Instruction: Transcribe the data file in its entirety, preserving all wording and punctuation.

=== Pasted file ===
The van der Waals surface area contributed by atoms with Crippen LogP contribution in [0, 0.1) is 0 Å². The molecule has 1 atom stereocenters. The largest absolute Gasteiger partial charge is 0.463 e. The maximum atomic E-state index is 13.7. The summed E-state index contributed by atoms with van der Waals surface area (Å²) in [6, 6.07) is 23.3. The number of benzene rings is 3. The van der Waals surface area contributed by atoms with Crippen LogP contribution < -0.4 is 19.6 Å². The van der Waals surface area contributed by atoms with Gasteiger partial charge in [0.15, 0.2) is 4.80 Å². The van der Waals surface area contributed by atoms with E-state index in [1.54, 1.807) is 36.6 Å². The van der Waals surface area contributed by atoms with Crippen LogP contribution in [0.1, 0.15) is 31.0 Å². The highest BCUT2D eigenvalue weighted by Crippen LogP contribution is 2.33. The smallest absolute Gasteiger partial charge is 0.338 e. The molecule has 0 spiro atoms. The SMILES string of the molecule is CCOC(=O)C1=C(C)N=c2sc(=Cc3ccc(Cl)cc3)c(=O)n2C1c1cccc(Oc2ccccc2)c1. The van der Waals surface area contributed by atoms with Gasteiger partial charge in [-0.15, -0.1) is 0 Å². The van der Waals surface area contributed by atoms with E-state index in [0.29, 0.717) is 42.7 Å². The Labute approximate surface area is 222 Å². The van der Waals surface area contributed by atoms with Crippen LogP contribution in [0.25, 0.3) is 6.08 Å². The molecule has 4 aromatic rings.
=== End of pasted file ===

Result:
The van der Waals surface area contributed by atoms with Crippen LogP contribution in [0, 0.1) is 0 Å². The molecule has 1 atom stereocenters. The largest absolute Gasteiger partial charge is 0.463 e. The maximum atomic E-state index is 13.7. The summed E-state index contributed by atoms with van der Waals surface area (Å²) in [6, 6.07) is 23.3. The number of benzene rings is 3. The van der Waals surface area contributed by atoms with Crippen LogP contribution < -0.4 is 19.6 Å². The van der Waals surface area contributed by atoms with Gasteiger partial charge in [0.15, 0.2) is 4.80 Å². The van der Waals surface area contributed by atoms with E-state index in [1.54, 1.807) is 36.6 Å². The van der Waals surface area contributed by atoms with Crippen LogP contribution in [0.1, 0.15) is 31.0 Å². The highest BCUT2D eigenvalue weighted by Crippen LogP contribution is 2.33. The smallest absolute Gasteiger partial charge is 0.338 e. The molecule has 0 spiro atoms. The SMILES string of the molecule is CCOC(=O)C1=C(C)N=c2sc(=Cc3ccc(Cl)cc3)c(=O)n2C1c1cccc(Oc2ccccc2)c1. The van der Waals surface area contributed by atoms with Gasteiger partial charge in [-0.15, -0.1) is 0 Å². The van der Waals surface area contributed by atoms with E-state index in [0.29, 0.717) is 42.7 Å². The Labute approximate surface area is 222 Å². The van der Waals surface area contributed by atoms with Crippen LogP contribution in [0.25, 0.3) is 6.08 Å². The molecule has 4 aromatic rings.